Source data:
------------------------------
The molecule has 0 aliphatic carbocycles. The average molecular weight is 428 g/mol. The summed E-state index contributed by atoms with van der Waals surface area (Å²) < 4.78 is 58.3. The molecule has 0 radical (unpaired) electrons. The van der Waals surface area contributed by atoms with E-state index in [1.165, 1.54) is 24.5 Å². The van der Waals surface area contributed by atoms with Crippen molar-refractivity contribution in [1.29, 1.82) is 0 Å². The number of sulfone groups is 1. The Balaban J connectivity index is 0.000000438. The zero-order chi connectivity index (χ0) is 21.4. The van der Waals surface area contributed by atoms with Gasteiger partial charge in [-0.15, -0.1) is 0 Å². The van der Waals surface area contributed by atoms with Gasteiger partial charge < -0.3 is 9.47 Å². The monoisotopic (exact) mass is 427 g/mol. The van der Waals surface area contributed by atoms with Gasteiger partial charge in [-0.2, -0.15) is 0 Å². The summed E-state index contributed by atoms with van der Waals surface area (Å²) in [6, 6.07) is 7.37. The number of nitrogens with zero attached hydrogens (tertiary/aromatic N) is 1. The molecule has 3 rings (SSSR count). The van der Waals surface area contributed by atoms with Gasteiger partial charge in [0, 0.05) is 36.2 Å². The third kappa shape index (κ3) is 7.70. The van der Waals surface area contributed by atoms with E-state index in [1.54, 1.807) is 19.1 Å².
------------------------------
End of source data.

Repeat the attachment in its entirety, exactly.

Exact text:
The molecule has 0 aliphatic carbocycles. The average molecular weight is 428 g/mol. The summed E-state index contributed by atoms with van der Waals surface area (Å²) < 4.78 is 58.3. The molecule has 0 radical (unpaired) electrons. The van der Waals surface area contributed by atoms with E-state index in [1.165, 1.54) is 24.5 Å². The van der Waals surface area contributed by atoms with Crippen molar-refractivity contribution in [1.29, 1.82) is 0 Å². The number of sulfone groups is 1. The Balaban J connectivity index is 0.000000438. The zero-order chi connectivity index (χ0) is 21.4. The van der Waals surface area contributed by atoms with Gasteiger partial charge in [-0.15, -0.1) is 0 Å². The van der Waals surface area contributed by atoms with Gasteiger partial charge < -0.3 is 9.47 Å². The monoisotopic (exact) mass is 427 g/mol. The van der Waals surface area contributed by atoms with Gasteiger partial charge in [-0.2, -0.15) is 0 Å². The summed E-state index contributed by atoms with van der Waals surface area (Å²) in [6, 6.07) is 7.37. The number of nitrogens with zero attached hydrogens (tertiary/aromatic N) is 1. The molecule has 3 rings (SSSR count). The van der Waals surface area contributed by atoms with Gasteiger partial charge in [0, 0.05) is 36.2 Å². The third kappa shape index (κ3) is 7.70. The van der Waals surface area contributed by atoms with E-state index in [1.54, 1.807) is 19.1 Å².